About Superconductor

Our motto: "Critical thinking in the cheap seats." Unbiased, honest classical music and opera opinions, occasional obituaries and classical news reporting, since 2007. All written content © 2016 by Paul J. Pelkonen. For more about Superconductor, visit this link. For advertising rates, click this link. Follow us on Facebook.

Wednesday, July 20, 2016

Superconductor Audio Guide: Siegfried


A boy's own adventure tale...interrupted.
by Paul J. Pelkonen
Stefan Vinke as Siegfried in Act II of the opera that bears his name.
Photo by Elise Bakketun © 2015 Seattle Opera 
Like its title character, the opera Siegfried is quite literally the problem child of the Ring. The story of the early adventures of Wagner's mythic Nietszchean superhero was meant to be a light work, an optimistic opera that would help draw listeners to the Ring as a whole. And yet, it remains the least heard and least popular chapter of the enormous operatic cycle.



Part of the reason is the punishing title part, which requires superhuman effort from the principal tenor. Siegfried is onstage for almost all of the opera. He must kidnap a bear, forge a sword, battle a dragon, kill his wicked stepfather Mime and then fight Wotan (now disguised as "the Wanderer.")  Then he has to cross the Magic Fire and wake up Brunnhide, the principal female character of the Ring who has been sleeping peacefully through these exciting events, and sing a long, loud love duet with her ending in a cry of "leuchtende liebe, lachtender TOD!" over an orchestra going full blast.

The stage requirements are formidable. For one thing, there's a singing dragon in Act II. Directors have tried to solve with mechanical props, inflatable snakes and even a papier-mache octopus. Siegfried is never mounted unless part of a complete Ring. Even then, it's the easiest of the four operas to get tickets for, so not a bad place to start if you're thinking of trying a Wagner opera but aren't sure where to start. It is about four hours long, and about five in performance with two intermissions. Each of its three acts carves an upward thrust, from a dark, minor-key opening to a blazing, optimistic finish, with the ultimate climax saved for the final scene with Brunnhilde and the opera's end.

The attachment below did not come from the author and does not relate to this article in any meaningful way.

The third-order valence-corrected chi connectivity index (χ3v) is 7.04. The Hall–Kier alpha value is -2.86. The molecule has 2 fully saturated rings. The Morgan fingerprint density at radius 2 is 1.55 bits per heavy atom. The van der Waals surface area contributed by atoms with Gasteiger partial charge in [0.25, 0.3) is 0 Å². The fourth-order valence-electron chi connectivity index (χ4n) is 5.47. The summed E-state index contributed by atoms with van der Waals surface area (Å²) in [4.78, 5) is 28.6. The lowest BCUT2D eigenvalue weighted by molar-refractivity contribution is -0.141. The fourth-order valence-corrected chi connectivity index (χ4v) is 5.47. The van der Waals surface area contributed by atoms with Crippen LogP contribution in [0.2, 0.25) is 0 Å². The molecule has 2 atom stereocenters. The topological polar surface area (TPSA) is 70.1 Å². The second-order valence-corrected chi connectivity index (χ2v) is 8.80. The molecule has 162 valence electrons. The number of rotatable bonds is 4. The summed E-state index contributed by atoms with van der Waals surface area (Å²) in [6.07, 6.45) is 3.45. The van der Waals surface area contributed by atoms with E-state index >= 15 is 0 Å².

Musically speaking, Siegfried is essentially two different operas. Wagner sketched the opera by 1851 and finished the second act in 1857. Hehen took an extended break from the Ring. When he returned to the story of Siegfried in 1869, his musical style had evolved considerably. It can be said that Act III marks the start of his "late" style. Before, the leitmotifs had paraded for the listener in orderly, horizontal sequence. The "new" Wagner now stacked them together like Jenga tiles, creating new themes vertically and new relationships between the musical ideas.. This change in style was similar to the "stacked" orchestration that Brahms developed in his career, a way to say a lot musically in a very short period of time.

Two other big changes in Wagner's life were his financial and domestic situation. He now had Ludwig II of Bavaria as his patron, and plans were underway to build his fantasy opera house and finally stage the Ring. He had married again: to Cosima von Bulöw, the daughter of Franz Liszt. The happy couple celebrated  the birth of their third (and first legitimate) child, who they named Siegfried. This newfound bliss resulted in a small side project, a piece for chamber orchestra now known as the Siegfried Idyll. It was premiered by 18 musicians (members of the Tonhalle-Orchester Zürich)  on the staircase of the Wagners' house, in Triebschen, Switzerland, on Christmas Day, (Cosima's birthday) in 1870. Themes heard in the Idyll are also heard in the long love duet between Siegfried and Brunnhilde that concludes the opera.